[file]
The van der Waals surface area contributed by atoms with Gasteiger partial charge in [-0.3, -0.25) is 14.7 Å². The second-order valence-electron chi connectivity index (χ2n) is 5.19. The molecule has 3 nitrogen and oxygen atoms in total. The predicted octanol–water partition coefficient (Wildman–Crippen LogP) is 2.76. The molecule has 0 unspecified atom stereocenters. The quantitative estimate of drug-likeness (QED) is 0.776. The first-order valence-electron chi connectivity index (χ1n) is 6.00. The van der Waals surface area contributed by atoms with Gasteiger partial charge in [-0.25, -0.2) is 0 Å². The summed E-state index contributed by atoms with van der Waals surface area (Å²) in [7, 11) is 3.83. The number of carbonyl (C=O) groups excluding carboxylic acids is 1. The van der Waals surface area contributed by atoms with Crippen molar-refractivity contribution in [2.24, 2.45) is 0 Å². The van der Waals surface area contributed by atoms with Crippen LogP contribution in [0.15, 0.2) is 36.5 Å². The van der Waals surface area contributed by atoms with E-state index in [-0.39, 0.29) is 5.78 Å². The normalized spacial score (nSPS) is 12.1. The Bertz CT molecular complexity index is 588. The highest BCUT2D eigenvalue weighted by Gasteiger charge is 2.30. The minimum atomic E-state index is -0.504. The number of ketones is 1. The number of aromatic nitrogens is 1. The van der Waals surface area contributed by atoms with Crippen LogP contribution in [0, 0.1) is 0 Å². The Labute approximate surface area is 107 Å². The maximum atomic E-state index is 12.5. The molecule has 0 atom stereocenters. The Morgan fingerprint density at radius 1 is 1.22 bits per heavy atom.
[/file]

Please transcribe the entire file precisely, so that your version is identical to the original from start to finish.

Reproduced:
The van der Waals surface area contributed by atoms with Gasteiger partial charge in [-0.3, -0.25) is 14.7 Å². The second-order valence-electron chi connectivity index (χ2n) is 5.19. The molecule has 3 nitrogen and oxygen atoms in total. The predicted octanol–water partition coefficient (Wildman–Crippen LogP) is 2.76. The molecule has 0 unspecified atom stereocenters. The quantitative estimate of drug-likeness (QED) is 0.776. The first-order valence-electron chi connectivity index (χ1n) is 6.00. The van der Waals surface area contributed by atoms with Gasteiger partial charge in [-0.25, -0.2) is 0 Å². The summed E-state index contributed by atoms with van der Waals surface area (Å²) in [7, 11) is 3.83. The number of carbonyl (C=O) groups excluding carboxylic acids is 1. The van der Waals surface area contributed by atoms with Crippen molar-refractivity contribution in [2.24, 2.45) is 0 Å². The van der Waals surface area contributed by atoms with Crippen LogP contribution in [0.15, 0.2) is 36.5 Å². The van der Waals surface area contributed by atoms with E-state index in [-0.39, 0.29) is 5.78 Å². The normalized spacial score (nSPS) is 12.1. The Bertz CT molecular complexity index is 588. The highest BCUT2D eigenvalue weighted by Gasteiger charge is 2.30. The minimum atomic E-state index is -0.504. The number of ketones is 1. The number of aromatic nitrogens is 1. The van der Waals surface area contributed by atoms with Crippen LogP contribution in [0, 0.1) is 0 Å². The Labute approximate surface area is 107 Å². The maximum atomic E-state index is 12.5. The molecule has 0 atom stereocenters. The Morgan fingerprint density at radius 1 is 1.22 bits per heavy atom.